Choosing Between Competing Alternatives 

J. Keith Hughey


Volume XXII, Number 20 (Issue 1076) May 13, 2024 

Choosing Between Competing Alternatives 

When was the last time you were faced with having to choose between competing alternatives? It probably happened earlier today. If not, I can guarantee it will happen soon. For instance, you had to decide about do I read today’s Musing now, later, or not at all. In a matter of hours you will be faced with a decision about what you have for lunch or dinner today. Perhaps the choice you will have to make involves what do I do next given a list of things of varying importance that you have to/want to do today. 

You and I are constantly confronted with having to make all sorts of choices. Unfortunately, few of them are binary. That is to say, it is rare when the choice is limited to “do we take door number one or door number two?” Much of the time we are challenged with multiple options from which we must make a studied selection. 

I recall reading about the results of a research project – I think it was described in the book Blink by Malcolm Gladwell – where shoppers were given an opportunity to sample a small number of jellies after which their jelly purchases were tracked. Next, the number of samples (options) dramatically increased, and purchases were again tracked. The result was that when the number of options was significantly increased fewer purchases resulted. The lesson is that if you want someone to choose from among a group of competing options, the best course is to limit the number of options from which they must choose.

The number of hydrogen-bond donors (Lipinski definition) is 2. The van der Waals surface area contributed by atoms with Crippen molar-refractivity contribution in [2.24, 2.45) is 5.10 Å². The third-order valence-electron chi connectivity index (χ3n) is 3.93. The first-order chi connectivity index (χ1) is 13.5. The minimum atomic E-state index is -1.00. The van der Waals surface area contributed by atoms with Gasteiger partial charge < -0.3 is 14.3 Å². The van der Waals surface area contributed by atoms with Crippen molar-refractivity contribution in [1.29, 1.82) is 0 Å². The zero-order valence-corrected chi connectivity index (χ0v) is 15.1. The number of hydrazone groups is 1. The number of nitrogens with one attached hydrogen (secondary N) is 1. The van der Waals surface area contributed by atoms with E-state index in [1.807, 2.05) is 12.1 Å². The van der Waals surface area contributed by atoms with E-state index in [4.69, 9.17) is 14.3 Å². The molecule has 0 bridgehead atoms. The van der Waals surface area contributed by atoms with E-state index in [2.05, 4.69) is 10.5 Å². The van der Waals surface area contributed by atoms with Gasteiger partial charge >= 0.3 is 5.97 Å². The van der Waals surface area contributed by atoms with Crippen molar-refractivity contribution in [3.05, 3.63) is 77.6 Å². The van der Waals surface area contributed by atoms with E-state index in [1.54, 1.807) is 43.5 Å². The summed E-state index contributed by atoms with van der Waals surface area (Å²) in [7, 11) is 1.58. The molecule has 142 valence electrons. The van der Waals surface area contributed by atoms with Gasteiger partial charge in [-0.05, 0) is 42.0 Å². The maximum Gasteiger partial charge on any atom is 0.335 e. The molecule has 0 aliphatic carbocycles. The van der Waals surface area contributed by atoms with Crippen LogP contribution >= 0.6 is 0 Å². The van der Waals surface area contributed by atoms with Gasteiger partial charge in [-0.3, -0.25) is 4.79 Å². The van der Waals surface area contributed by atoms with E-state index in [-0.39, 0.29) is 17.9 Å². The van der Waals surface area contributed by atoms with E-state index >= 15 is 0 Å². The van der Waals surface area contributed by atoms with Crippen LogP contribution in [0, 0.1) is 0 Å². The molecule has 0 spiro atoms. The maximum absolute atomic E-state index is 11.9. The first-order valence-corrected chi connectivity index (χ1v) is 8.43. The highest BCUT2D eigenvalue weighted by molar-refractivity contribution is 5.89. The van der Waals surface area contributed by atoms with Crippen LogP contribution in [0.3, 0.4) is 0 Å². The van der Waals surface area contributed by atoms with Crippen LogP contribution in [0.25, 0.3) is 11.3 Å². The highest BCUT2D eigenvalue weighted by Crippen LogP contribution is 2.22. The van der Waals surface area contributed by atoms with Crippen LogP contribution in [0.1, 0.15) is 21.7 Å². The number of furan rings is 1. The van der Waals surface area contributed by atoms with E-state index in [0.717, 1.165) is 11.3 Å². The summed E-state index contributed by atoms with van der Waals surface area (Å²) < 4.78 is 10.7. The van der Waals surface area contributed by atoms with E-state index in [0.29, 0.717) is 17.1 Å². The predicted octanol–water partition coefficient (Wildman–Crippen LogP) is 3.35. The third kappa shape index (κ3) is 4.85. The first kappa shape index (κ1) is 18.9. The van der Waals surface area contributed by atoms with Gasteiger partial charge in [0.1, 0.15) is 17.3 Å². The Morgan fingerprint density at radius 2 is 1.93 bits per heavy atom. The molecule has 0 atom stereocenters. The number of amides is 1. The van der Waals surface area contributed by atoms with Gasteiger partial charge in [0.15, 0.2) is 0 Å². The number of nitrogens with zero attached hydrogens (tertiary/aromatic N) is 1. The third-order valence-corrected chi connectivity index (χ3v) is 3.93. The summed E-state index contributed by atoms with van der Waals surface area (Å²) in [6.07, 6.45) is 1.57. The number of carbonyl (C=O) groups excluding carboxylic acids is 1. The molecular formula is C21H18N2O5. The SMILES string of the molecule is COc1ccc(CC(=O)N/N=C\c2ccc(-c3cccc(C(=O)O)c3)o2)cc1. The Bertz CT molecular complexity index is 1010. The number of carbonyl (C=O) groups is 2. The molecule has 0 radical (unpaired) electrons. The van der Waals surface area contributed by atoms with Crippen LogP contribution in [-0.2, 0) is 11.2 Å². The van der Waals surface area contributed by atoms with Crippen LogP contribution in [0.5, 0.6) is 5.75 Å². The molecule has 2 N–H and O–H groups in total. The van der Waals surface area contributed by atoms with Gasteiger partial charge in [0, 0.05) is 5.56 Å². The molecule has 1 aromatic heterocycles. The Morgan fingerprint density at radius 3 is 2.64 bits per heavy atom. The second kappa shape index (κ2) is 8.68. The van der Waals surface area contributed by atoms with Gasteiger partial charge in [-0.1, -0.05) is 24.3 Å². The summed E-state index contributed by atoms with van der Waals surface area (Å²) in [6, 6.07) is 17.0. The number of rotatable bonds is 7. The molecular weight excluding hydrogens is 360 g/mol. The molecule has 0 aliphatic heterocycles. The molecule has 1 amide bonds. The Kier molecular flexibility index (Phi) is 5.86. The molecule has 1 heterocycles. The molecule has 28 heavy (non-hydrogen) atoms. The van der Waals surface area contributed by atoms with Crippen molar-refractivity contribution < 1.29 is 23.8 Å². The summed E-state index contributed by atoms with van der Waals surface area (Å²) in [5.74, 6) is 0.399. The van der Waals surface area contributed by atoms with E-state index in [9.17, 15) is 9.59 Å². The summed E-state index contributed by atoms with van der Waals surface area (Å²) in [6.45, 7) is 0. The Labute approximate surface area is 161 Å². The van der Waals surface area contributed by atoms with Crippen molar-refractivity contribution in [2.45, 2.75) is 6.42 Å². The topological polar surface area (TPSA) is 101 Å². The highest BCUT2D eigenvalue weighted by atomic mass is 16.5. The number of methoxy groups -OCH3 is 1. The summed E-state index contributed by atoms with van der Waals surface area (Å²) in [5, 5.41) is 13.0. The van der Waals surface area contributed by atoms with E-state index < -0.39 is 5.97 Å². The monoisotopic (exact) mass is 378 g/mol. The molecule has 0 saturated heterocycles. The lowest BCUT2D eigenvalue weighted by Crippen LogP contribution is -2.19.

Thus, to the extent you can structure a choice as if it were binary (limited to option one or option two), it becomes much easier to make a decision. Restricting the choice to two – especially from among a field of options – works wonders. It is analogous to March Madness or the NCAA tournament where sixty-four teams are selected to vie for the national championship but rather than have the tournament structured as a round-robin, teams are 

systematically paired, and the winner of each match moves forward. Over the course of sixty-three games an overall winner eventually emerges. 

Whether the choice involves something weighty like picking from among a list of possible strategic initiatives, a decision of moderate import where you are winnowing a list of bullet points for a presentation or publication, or is as inconsequential as what’s for lunch, the same model can be applied. As to the factors that may weigh in on your decision, that is a matter for another Monday. 

For now, simply know there are ways to improve the quality of your decision-making that are not overly complicated. 

Soli Deo Gloria 

“Do not be anxious about anything, but in every situation, by prayer and petition, with thanksgiving, present your requests to God.” Philippians 4:6 

J. Keith Hughey

Mobile: (210)260-0955



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